ROSTOV-ON-DON: Good, but not good enough.
That was what Juan Antonio Pizzi stated as he declared himself pleased with his team’s performance in the 1-0 defeat to Uruguay on Wednesday night.
But he lamented his side’s lack of firepower as they exited the World Cup after just two matches.
Pizzi had spoken passionately about the need for his side to demonstrate a higher level of focus and performance in Rostov-on-Don after losing their opening game 5-0 to hosts Russia in Moscow last week.
The Argentine got his wish with a display that saw the Green Falcons fight throughout and edge possession against a Uruguay side ranked 14th in the world.
A Luis Suaréz goal midway through the first half after poor goalkeeping from Mohammed Al-Owais, however, was enough to hand the Green Falcons a 12th successive World Cup defeat.
The result means that even with a win against Egypt on Monday, the Green Falcons are no longer capable of progressing to the knock-out stages from Group A.
“We had a lot of ball possession and were able to impose our style of play and distribution,” said Pizzi. “We conceded a goal from a random play and didn’t have the weapons or tools to try to equalize. We kept the ball well and weren’t really troubled defensively, but lacked that ability to score.”
Indeed, for all their possession, Saudi Arabia have managed just three shots on target in 180 minutes of football. Against Russia, they failed to muster a single effort on target and the managed just three against Uruguay, two of which came in the final minutes when they knew they had to score or face elimination. None of the three shots came from a striker.
“This is our weakness. We have good ball possession, but no effectiveness. We lack the depth and skill required to win these games,” Pizzi added. “We have that deficiency and have looked for solutions, but we haven’t quite come up with one yet. But that is one of the reasons great forward are in high demand and are the elite players in world football.”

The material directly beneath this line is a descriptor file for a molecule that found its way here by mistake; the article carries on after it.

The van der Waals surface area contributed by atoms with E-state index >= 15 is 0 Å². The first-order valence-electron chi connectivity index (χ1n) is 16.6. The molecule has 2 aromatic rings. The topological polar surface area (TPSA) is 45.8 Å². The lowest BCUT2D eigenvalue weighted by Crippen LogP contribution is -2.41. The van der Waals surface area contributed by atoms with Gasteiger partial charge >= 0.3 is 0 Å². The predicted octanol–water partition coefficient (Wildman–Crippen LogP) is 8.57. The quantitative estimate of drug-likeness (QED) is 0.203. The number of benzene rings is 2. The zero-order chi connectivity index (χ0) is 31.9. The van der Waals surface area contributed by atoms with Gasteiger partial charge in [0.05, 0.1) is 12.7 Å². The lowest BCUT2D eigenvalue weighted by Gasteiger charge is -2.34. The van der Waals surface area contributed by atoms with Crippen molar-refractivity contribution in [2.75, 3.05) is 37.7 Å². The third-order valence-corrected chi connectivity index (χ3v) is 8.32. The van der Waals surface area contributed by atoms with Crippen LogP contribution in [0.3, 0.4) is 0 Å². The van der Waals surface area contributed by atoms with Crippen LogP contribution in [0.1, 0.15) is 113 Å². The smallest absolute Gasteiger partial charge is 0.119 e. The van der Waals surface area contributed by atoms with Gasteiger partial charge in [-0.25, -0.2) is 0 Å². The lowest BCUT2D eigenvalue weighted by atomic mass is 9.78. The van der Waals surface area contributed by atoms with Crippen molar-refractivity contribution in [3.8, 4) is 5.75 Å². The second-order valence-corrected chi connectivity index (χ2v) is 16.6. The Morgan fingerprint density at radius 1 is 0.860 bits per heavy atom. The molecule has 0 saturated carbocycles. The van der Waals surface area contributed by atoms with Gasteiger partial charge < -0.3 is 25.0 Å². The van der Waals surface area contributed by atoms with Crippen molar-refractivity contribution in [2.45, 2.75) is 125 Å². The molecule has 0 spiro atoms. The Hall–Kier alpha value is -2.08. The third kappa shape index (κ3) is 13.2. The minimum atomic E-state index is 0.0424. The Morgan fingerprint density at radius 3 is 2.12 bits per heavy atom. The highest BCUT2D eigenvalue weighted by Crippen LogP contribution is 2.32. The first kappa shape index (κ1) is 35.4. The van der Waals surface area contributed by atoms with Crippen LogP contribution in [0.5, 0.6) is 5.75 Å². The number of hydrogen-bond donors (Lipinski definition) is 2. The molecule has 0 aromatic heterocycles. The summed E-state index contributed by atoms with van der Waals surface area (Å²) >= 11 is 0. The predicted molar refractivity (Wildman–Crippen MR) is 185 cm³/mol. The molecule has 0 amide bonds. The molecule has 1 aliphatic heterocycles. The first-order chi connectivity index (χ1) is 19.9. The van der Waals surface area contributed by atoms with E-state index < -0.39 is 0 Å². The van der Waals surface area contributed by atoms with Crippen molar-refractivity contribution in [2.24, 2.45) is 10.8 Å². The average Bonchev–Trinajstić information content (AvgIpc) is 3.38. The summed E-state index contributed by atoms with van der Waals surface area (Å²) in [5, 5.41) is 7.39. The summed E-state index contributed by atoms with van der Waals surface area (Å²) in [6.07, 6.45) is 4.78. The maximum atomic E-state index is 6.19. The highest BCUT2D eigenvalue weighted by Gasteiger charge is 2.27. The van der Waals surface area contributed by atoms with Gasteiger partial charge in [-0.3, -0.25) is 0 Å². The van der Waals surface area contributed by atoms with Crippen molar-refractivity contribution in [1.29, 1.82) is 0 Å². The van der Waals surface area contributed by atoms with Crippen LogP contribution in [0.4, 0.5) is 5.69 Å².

Pizzi had made four changes ahead of the match, dropping goalkeeper Abdullah Al-Mayouf in favor of Al-Owais and introducing Ali Al-Bulayhi at the heart of the defense alongside Osama Hawsawi. Further upfield, Hattan Bahberi came in for Yahya Al-Shehri and Fahad Al-Muwallad replaced Mohammed Al-Sahlawi. The changes, particularly the inclusion of Bahberi, seemed to give the side more impetus in midfield.
“The difference between the performance in the first game and this game is enormous,” Pizzi said. “The only way to compete at this level is to play at the level we did here. And even then it was not enough even to get a draw. Undoubtedly there were other factors aside from the pressure of playing in the opening game that made a difference, but it’s true that the difference was enormous.”
Many critics had predicted a deluge of goals from the likes of Suarez and Cavani, yet both were kept at bay. Save for a couple of half-chances early on, neither came close to scoring until the 23rd minute.
A corner from Carlos Sanchez sailed into the area and when Al-Owais came for it but failed to connect with his punch, Barcelona forward Suaréz was left with the simplest of tap-ins. He was so caught off-guard, he actually looked surprised as he reeled away in celebration.
“I believe you cannot be relaxed in any match,” Suarez said when asked by a Uruguayan journalist whether he had taken it easy against the Saudis.
“We wanted to win and to progress to the knock-out stage and this game simply showed how difficult it is. That’s the World Cup for you though and we are obviously delighted with how we have performed so far to progress.”
Uruguay coach Oscar Tabarez did not share his striker’s sentiments.
“Saudi Arabia wanted to excel and give a better account of themselves after losing to Russia,” he said.
“They did that very well and we have to respect them. But what surprised me the most is how we played. We underperformed.”